How the shifting sands of Yemen are causing confusion in Whitehall

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YEMEN, situated on the southern tip of the Arabian peninsula, has been one of the world's most strategically important places since the days of the spice trade. Always a hotbed of rumour and political intrigue, every twist in the current crisis of hostages and plots is again commanding close international attention.

Yesterday the story of five British detainees accused of terrorist activity came down to claim and counter claim between the Yemeni government and the representatives and families of those being held.

The British government was also directing its efforts to trying to secure the safe release of John Brooke, the latest hostage to be taken in the country.

Egypt and Saudi Arabia have long accused Britain of being a centre for terrorist opposition to their regimes. Could they now have the proof they have been looking for?

Links established between the detainees, the hostage-taking group and a London-based organisation suggest this could prove to be so.

On the other hand, suspicion still exists that the Yemen government could be using the situation to side-step its responsibility for the bungled hostage rescue and subsequent deaths last month.

Of the detainees, one is said to have made a detailed confession of involvement in a plot to bomb British targets in Aden over Christmas. He has also allegedly confirmed links between the plot and the Islamic group led by Abu Hassan, responsible for the kidnapping of 16 Westerners which resulted in four being shot dead on 29 December.

But then there are claims by three of the men to the local British consul general that they had been tortured. Their families have maintained that none of them has had any involvement in terrorism.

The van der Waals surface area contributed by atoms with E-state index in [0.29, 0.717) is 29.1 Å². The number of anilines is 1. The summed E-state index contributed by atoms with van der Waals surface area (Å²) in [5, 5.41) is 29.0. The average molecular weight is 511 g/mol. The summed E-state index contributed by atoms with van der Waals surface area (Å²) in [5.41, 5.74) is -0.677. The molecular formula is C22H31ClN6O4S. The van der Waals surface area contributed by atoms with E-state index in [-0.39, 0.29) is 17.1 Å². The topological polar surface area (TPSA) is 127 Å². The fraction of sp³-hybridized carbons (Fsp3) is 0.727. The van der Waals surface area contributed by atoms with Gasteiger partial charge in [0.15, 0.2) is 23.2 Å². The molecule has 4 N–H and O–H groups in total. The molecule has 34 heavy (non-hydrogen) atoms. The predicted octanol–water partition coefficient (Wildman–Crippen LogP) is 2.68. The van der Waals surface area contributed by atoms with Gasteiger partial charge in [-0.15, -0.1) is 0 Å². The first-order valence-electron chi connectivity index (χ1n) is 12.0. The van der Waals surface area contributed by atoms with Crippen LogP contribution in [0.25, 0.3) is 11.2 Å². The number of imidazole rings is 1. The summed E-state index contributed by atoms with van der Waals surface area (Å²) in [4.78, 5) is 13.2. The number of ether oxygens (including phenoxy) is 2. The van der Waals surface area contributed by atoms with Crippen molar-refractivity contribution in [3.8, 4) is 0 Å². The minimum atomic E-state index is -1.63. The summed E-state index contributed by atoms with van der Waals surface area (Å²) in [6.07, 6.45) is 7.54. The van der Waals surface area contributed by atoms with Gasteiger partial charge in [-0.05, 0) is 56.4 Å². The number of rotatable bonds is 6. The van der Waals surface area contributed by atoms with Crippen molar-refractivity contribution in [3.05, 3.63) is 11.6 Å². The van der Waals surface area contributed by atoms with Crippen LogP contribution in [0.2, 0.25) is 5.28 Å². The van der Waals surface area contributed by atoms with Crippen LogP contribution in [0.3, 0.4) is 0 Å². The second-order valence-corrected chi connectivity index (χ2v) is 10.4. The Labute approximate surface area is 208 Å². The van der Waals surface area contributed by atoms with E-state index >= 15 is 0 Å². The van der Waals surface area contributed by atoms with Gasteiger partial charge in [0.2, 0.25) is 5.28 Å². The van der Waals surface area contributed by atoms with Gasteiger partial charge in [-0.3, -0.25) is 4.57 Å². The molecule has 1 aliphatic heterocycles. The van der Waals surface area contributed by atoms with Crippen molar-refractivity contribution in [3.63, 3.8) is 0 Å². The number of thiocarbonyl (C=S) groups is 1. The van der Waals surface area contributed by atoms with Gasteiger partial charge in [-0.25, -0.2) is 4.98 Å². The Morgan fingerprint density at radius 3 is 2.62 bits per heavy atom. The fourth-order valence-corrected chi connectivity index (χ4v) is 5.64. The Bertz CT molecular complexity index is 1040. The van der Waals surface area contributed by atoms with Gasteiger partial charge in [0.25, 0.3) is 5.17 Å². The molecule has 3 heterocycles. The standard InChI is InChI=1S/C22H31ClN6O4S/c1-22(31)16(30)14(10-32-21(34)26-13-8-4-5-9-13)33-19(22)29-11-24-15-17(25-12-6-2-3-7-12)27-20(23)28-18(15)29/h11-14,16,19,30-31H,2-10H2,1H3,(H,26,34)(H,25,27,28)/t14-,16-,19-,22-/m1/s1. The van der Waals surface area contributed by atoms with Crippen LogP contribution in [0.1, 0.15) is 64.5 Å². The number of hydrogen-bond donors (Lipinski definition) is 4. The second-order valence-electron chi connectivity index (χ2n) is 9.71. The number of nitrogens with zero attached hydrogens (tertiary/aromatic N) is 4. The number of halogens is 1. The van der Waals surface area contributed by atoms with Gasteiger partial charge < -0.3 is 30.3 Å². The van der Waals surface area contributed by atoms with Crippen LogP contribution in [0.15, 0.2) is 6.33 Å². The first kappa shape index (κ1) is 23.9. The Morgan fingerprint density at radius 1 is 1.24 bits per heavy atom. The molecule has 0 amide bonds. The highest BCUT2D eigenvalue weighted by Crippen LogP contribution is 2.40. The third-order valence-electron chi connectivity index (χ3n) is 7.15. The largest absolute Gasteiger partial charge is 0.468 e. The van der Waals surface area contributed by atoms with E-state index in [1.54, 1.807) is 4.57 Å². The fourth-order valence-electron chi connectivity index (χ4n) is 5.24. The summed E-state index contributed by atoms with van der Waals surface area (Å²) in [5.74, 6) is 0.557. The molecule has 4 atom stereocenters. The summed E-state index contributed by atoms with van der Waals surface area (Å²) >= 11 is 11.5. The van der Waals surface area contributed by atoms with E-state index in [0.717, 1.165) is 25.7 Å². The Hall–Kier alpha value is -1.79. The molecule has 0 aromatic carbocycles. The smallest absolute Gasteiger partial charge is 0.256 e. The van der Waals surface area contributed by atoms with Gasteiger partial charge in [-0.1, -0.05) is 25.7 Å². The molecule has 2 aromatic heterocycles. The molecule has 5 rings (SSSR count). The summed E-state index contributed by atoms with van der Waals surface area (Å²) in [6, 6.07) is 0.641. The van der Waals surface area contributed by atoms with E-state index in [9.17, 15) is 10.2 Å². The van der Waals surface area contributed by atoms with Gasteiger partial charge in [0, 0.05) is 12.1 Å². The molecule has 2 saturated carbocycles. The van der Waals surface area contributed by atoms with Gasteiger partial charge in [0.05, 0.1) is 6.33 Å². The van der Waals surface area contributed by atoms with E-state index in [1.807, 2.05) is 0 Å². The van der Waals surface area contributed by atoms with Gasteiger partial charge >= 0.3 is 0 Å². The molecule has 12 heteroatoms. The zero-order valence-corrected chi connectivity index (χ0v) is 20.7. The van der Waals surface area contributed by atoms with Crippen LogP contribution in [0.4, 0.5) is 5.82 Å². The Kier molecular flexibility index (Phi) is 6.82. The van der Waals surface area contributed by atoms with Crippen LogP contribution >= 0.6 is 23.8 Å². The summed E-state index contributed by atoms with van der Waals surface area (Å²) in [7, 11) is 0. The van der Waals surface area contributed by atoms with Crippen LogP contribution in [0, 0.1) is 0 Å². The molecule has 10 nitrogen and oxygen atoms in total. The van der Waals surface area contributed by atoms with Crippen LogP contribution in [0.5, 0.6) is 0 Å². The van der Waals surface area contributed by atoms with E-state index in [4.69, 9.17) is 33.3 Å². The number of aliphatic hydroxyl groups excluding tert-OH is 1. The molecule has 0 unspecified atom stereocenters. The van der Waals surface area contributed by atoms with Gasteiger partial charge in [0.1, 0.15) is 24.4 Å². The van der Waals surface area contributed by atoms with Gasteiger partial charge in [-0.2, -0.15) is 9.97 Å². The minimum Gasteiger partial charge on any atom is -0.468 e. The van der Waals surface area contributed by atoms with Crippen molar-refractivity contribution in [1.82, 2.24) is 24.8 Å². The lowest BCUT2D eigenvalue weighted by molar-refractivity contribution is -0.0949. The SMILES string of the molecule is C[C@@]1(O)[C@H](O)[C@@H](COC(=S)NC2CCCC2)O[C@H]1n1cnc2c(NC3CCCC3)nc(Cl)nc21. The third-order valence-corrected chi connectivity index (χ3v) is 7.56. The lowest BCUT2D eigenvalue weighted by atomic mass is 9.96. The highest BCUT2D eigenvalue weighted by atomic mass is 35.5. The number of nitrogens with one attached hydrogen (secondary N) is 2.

Behind all this are the shifting sands of Middle East power-broking, with implications that include the campaign by Western governments against Saddam Hussein's regime in Iraq and the Saudi dissident, Osama bin Laden.

Supporters and relatives of the detained men are claiming racism and incompetence against the Government's handling of their cases. If the claims of torture are upheld and the men are released, allegations that more could and should have been done for them sooner will intensify.

But if the men do go the trial and some or all are found guilty then the problems will double. Any found guilty would be condemned to death, and a huge campaign for their release would be certain among the Muslim community in Britain.

Britain's position would be badly damaged by the revelation that a plot to bomb British targets abroad had been organised in this country and involved British citizens, apparently protesting at the British involvement in the bombing of Iraq.

If links between the British men and the Aden-Abyan Islamic Army, led by Abu Hassan, which carried out the kidnappings last month, were established then the Yemeni government could effectively deflect any criticism of its handling of the affair.

Samad Ahmed, 21, of Birmingham, said he had been hung upside down and beaten; Shahid Butt, 33, also of Birmingham, said he had been blindfolded, his feet beaten and a confession extracted; Mohsin Ghalain, 18, of London, reported he had been repeatedly hit during his first week in detention, and was said to be suffering from liver problems.

The claims are consistent with past human rights abuses reported in the country. Amnesty International, in its last report on Yemen in 1997, outlined the same torture techniques among a long list which also included electric shocks, burning with cigarettes and victims being walked on while lying naked on concrete.

All torture is theoretically banned under Yemeni law. The country is also a signatory to most human rights treaties.

The Amnesty report, however, stated: "Suspected political opponents to the government and critics of the state are frequently targeted for arbitrary arrest and administrative detention, which is invariably followed by lengthy incommunicado detention, during which detainees are denied access to families and lawyers. Such conditions have facilitated the systematic use of torture."

Against this is the claim from Yemeni authorities that Mr Ghalain had given a full confession at the weekend, allegedly admitting to being paid $2,000 (pounds 1,600) to bomb the British Consulate in Aden, the Anglican church there and the city's biggest tourist hotel.

He is also said to have admitted having two meetings with Abu Hassan. Security sources in Yemen say Mr Ghalain got explosives and weapons from Abu Hassan to carry out the campaign.

Four days after the British group were arrested, Abu Hassan's organisation carried out the kidnapping of the 16 tourists which ended so tragically. Yemeni government sources have said that the release of the British group was the main ransom demand.